Teaching Thanksgiving Traditions
On the fourth Thursday of November, kitchen lights throughout America will be flicked on before dawn. Ovens will be preheated and prepared to receive huge stuffed birds that will roast for hours before being served. Children will huddle in front of television sets to watch parades, while eagerly awaiting the arrival of grandparents, aunts, uncles, and cousins. This busy Thursday is Thanksgiving—the annual holiday designated to give thanks for a bountiful year.
In recent history, Thanksgiving has become well-known as the eve of the busiest shopping day of the year. In some communities, stores open Thanksgiving afternoon for those who want to get a jump start on gift-buying. But the holiday has much more significance and meaning.
Most everyone knows that the first official Thanksgiving celebration took place in Plymouth, Massachusetts, in October 1621. But Thanksgiving can trace its roots to the harvest festivals of ancient Greece and Rome.
According to the book Holiday Symbols by Sue Ellen Thompson (Omnigraphics, 2000) the Greeks honored Demeter, their corn goddess, with an annual festival known as Thesmophoria. It was celebrated in October when the seeds for the following year’s crop were ready for planting.
The Roman holiday, Cerealia, was held each year on October 4 to honor the grain goddess, Ceres. She was offered the first fruits of the harvest in a parade through the fields. Games, sports, and a huge feast followed.
Harvest celebrations are traditional in many cultures, both ancient and modern. The Jewish holiday, Sukkot, also known as the Feast of the Tabernacle, is celebrated through the construction of booths which are lined with apples, grapes, corn, pomegranates, and other fruits and vegetables. Although the foods and festivities of the early thanksgivings differed, they were all social as well as religious occasions.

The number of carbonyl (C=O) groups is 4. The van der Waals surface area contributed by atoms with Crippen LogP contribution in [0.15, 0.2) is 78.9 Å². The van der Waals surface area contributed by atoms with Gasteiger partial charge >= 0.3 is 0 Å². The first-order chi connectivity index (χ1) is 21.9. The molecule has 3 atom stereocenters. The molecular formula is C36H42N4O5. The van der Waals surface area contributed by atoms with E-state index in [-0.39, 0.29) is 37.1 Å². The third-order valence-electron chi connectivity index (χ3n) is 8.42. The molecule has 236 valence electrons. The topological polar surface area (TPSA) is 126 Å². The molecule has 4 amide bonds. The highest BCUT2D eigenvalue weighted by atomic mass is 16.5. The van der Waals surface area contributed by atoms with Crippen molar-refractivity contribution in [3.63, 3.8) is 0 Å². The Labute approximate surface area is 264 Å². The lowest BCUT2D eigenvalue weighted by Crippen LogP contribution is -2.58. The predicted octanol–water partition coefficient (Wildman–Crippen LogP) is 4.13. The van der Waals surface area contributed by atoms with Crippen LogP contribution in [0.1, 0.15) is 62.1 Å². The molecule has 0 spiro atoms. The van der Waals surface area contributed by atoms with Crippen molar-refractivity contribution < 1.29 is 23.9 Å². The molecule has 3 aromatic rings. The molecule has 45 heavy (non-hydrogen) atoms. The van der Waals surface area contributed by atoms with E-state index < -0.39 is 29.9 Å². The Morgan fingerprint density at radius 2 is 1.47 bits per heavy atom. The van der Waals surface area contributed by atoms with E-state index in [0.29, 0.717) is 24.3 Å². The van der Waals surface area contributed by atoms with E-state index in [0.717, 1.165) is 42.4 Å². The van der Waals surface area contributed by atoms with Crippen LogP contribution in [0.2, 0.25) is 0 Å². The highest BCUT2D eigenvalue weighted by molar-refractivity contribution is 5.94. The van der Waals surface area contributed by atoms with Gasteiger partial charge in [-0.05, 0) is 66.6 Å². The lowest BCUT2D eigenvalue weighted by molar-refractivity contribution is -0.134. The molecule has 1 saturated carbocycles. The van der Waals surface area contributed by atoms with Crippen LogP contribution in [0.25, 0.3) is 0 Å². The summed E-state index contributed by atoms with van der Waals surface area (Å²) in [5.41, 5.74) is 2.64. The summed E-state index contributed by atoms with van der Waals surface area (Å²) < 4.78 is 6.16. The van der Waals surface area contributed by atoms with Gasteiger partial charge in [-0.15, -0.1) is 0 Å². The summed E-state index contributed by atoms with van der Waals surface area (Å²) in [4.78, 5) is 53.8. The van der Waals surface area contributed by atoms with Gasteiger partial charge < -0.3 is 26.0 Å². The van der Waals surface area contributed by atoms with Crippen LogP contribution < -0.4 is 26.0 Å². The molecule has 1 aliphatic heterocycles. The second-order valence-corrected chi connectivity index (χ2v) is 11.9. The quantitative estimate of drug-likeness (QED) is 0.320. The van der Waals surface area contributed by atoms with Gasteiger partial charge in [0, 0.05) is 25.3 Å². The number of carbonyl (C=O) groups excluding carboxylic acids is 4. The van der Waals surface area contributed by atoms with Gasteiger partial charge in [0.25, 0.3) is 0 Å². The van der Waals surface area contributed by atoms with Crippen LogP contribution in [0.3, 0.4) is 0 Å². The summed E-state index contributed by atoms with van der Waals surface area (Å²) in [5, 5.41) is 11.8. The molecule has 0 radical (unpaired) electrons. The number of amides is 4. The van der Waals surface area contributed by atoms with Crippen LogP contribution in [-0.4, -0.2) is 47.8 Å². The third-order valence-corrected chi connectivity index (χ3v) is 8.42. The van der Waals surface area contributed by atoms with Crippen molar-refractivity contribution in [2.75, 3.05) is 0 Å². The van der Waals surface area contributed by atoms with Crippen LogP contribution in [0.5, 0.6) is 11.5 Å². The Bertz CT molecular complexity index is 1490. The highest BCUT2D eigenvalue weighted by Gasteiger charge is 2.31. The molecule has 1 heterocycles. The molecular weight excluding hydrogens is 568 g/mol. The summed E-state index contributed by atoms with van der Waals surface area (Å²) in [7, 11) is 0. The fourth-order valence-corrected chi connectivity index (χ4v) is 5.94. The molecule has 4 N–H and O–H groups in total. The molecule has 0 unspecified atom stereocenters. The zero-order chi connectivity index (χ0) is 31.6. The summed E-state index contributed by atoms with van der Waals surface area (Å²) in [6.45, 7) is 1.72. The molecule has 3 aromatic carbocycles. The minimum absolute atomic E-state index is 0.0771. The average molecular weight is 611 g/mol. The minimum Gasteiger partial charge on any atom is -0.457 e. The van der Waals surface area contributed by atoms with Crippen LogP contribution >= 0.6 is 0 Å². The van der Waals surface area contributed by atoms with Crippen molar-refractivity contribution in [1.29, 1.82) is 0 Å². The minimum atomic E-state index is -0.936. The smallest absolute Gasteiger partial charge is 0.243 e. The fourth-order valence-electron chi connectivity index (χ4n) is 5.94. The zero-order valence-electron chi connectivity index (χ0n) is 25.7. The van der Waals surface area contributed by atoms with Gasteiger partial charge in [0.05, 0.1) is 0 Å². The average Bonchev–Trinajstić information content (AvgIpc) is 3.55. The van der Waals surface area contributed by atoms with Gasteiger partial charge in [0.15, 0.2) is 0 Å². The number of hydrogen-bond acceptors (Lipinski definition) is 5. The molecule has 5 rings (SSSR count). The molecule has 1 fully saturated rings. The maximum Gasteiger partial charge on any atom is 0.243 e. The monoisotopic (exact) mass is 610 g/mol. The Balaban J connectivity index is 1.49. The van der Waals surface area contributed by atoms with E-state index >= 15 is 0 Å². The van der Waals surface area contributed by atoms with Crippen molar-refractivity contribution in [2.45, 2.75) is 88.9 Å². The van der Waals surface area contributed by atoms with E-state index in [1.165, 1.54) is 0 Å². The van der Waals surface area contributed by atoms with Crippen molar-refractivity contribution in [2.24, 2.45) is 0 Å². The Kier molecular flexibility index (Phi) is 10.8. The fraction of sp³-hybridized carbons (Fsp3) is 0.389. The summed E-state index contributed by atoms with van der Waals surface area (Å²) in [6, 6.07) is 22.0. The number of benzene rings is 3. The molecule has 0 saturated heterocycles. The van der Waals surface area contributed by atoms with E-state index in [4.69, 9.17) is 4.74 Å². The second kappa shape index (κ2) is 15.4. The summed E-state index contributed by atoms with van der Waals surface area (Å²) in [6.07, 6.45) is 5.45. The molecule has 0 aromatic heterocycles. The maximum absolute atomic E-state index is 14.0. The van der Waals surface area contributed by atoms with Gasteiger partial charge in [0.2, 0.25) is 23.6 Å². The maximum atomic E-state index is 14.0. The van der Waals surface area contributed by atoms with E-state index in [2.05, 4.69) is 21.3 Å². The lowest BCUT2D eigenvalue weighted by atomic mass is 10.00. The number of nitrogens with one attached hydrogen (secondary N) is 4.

Thanksgiving became a national holiday in the United States in 1863. For twenty years Sarah Hale, an editor at a women’s magazine, petitioned presidents and government officials to establish an annual day of thanksgiving. President Abraham Lincoln chose the fourth Thursday in November as Thanksgiving Day. In 1941 President Franklin D. Roosevelt tried to move the holiday up one week to allow more time for Christmas shopping in an attempt to stimulate a sagging economy. The change caused an uproar. Congress ruled that same year that Thanksgiving would continue to be the fourth Thursday of the month when they made it a legal federal holiday.
Parades became a holiday event in 1920 when the now defunct department store, Gimbel’s, held one in Philadelphia. New York’s Macy’s followed in 1924 with what has become the preeminent extravaganza.
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